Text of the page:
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Book Review : Great Novel Written on the Great War : A Great Novel That Examines the Great War

June 15, 1987|CAROLYN SEE

Gone to Soldiers by Marge Piercy (Summit Books; $19.95; 700 pp.)

This book deserves to have an entire book written about it, and, with luck, within the next 20 years that will happen. For now, in this paltry thousand words, let it be said that "Gone to Soldiers" is a landmark piece of literary prose, a totally infuriating narrative, an amazing feat of research, a wildly audacious gesture.

"Gone to Soldiers" is a book by a woman; it is also a "great" novel of World War II. Before now, that would have been a contradiction in terms.

Right at the Front

It is as if Marge Piercy, dressed in full battle gear, just pushed herself into the convoy with all the rest of the guys, waved her BAR (Browning Automatic Rifle) at them, threatened them with grenades, made them move over, and took her fair place, right up at the front.

"Gone to Soliders"--in depth of feeling, in quality of prose, and in the emotional clouds that it swirls around the reader as he or she gets up, every hundred pages to stretch or walk around the room, is somewhere between (but directly related to) Norman Mailer's "The Naked and the Dead" and Andres Schwartbart's "The Last of the Just." One remembers Mailer's saying that he prayed, as a kid-soldier, to be sent to the Pacific War rather than the European, because Europe had been written to death, and the Pacific War was "new."

More than 40 years later, in Piercy's hands, that war is new again, in its awfulness, its quirkiness, the idiosyncratic peculiarities of each island on the way north to Fortress Japan. And those who have read of the harrowing history of the modern persecution of the Jews in "The Last of the Just" will see some of that unbearable material again, but mitigated here, leavened by moments of Jewish triumph, defiance, joy.

An Altered Scheme

In a somewhat grumpy afterward, Piercy writes that she intended "Gone to Soldiers" to be "a third longer than it is and to include the Soviet Union, but the inability to get a grant to cover that research made me alter my scheme." In this truncated, 700-page (!) version, the author--through 10 different points of view--must content herself with dealing with seven years of congested history of most of the "civilized" world. It really is enough, and more than enough. Again, this could be the most thorough and most captivating, most engrossing novel ever written about World War II.

Seven Jews. Three Gentiles. The Jews, some of them, related, having lived long ago in the same Eastern European village. Aunts and uncles scattered now, to Paris, Shanghai, Detroit. The Gentiles, lower- and upper-middle class, well-educated, but battered by America's Great Depression. All of them present such an interesting set of choices!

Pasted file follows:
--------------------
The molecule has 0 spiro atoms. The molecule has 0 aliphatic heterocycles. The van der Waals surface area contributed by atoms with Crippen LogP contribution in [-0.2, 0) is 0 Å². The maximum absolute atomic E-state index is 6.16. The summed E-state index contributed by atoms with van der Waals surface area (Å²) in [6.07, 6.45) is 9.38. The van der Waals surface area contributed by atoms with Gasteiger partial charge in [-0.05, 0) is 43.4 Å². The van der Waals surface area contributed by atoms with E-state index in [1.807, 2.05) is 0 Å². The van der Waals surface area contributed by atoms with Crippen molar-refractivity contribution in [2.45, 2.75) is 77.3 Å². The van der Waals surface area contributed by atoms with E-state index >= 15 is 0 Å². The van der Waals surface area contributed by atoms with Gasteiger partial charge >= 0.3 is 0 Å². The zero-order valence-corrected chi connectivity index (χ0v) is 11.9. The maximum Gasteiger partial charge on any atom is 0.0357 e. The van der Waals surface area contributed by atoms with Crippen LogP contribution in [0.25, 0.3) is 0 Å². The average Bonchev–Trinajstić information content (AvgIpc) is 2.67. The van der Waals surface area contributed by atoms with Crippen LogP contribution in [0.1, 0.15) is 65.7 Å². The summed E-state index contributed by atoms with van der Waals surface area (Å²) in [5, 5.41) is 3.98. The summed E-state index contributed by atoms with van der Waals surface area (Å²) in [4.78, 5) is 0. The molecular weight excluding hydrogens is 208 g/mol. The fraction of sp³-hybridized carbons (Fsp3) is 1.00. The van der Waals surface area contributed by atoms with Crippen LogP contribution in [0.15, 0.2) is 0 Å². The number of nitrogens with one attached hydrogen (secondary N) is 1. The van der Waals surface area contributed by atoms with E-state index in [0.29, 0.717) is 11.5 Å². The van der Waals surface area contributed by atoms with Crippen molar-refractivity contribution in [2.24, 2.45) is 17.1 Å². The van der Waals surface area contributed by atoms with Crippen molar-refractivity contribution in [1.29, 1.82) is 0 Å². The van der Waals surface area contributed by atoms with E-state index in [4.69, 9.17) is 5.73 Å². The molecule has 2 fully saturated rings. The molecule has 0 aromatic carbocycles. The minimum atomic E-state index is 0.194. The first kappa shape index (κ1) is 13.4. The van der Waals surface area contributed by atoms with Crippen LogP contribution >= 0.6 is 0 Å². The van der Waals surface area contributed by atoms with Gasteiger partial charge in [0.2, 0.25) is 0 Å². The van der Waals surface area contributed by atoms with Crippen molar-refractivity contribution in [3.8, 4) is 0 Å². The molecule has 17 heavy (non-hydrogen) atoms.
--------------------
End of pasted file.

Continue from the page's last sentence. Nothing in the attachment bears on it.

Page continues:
In Paris, a conventional Jewish family dissolves because of the war: The father departs to fight in the Zionist Resistance in the South of France. A young twin is smuggled to Detroit to her working-class aunt and uncle; the mother and other twin are snared by the Nazis and deported to the East.

The older sister, an intellectual pain-in-the-neck, by a series of quarrels and painful circumstances is cut loose and goes as well to the South of France where she too becomes a heroine of the Resistance. . . .

In New York, a womanizing professor juggles his girlfriend and an ex-wife in an immensely satisfying game, but as the years of the war pass and his wife, a writer, begins to be happy and famous, he notices the center of power moving away from him.

Further north in New England, a spinster daughter waits hand-and-foot on her professor father, convinced that life has passed her by, except that the war gives her a chance to be a pilot in the Women's Auxiliary Service Patrol, and, eventually, a ticket to true freedom and autonomy.

Plenty of Action

Are you wondering what part there is for Clint Eastwood in this war drama? He could play the handsome Southern racist, cut down in cold blood by an irate Jewish enlisted man on some Pacific beachhead, but I don't think he'd like it. What "Gone to Soldiers" lacks are those standard, straight-forward, I-threw-my-grenade, he-went-at-me-with-his-bazooka kind of scene. There is plenty of action (some reviewers have already objected to the war scenes as being far too graphic), but the battles are surpassingly real.

There are some mistakes and anachronisms here: All the Mandarin language lessons in the world wouldn't let Daniel Balaban speak Chinese in Shanghai streets, where the Wu dialect is spoken. People didn't say "Sorry about that" until Maxwell Smart began saying it in the '60s. Likewise, people probably didn't get "hung up on" things, or listen to "white noise."

But these are the world's tiniest bugs in the world's largest salad. This is an amazing book!

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